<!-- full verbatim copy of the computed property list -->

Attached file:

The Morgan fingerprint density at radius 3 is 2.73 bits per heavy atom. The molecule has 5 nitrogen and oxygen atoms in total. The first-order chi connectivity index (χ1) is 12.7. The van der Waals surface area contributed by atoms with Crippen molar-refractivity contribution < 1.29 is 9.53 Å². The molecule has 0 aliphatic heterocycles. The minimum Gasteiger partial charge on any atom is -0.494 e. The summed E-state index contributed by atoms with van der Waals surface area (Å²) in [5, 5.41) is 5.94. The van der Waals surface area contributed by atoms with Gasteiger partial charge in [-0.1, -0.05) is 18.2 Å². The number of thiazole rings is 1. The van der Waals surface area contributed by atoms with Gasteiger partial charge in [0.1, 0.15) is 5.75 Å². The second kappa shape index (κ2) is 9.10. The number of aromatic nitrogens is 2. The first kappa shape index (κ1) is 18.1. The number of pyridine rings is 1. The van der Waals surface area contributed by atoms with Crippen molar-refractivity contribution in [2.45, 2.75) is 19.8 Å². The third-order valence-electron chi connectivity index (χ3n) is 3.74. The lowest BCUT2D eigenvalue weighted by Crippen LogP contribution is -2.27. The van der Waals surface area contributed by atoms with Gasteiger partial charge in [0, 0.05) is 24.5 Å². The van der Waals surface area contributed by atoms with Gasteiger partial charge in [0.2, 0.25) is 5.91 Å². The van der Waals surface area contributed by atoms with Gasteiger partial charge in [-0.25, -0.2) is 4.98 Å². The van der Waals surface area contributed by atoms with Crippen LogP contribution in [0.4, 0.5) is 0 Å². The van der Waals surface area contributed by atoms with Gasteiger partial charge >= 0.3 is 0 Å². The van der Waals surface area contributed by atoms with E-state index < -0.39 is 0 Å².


The Morgan fingerprint density at radius 3 is 2.73 bits per heavy atom. The molecule has 5 nitrogen and oxygen atoms in total. The first-order chi connectivity index (χ1) is 12.7. The van der Waals surface area contributed by atoms with Crippen molar-refractivity contribution < 1.29 is 9.53 Å². The molecule has 0 aliphatic heterocycles. The minimum Gasteiger partial charge on any atom is -0.494 e. The summed E-state index contributed by atoms with van der Waals surface area (Å²) in [5, 5.41) is 5.94. The van der Waals surface area contributed by atoms with Gasteiger partial charge in [-0.1, -0.05) is 18.2 Å². The number of thiazole rings is 1. The van der Waals surface area contributed by atoms with Gasteiger partial charge in [0.1, 0.15) is 5.75 Å². The second kappa shape index (κ2) is 9.10. The number of aromatic nitrogens is 2. The first kappa shape index (κ1) is 18.1. The number of pyridine rings is 1. The van der Waals surface area contributed by atoms with Crippen molar-refractivity contribution in [2.45, 2.75) is 19.8 Å². The third-order valence-electron chi connectivity index (χ3n) is 3.74. The lowest BCUT2D eigenvalue weighted by Crippen LogP contribution is -2.27. The van der Waals surface area contributed by atoms with Gasteiger partial charge in [0, 0.05) is 24.5 Å². The van der Waals surface area contributed by atoms with Gasteiger partial charge in [0.2, 0.25) is 5.91 Å². The van der Waals surface area contributed by atoms with Gasteiger partial charge in [-0.25, -0.2) is 4.98 Å². The van der Waals surface area contributed by atoms with Crippen LogP contribution in [0.4, 0.5) is 0 Å². The van der Waals surface area contributed by atoms with Gasteiger partial charge >= 0.3 is 0 Å². The van der Waals surface area contributed by atoms with E-state index < -0.39 is 0 Å².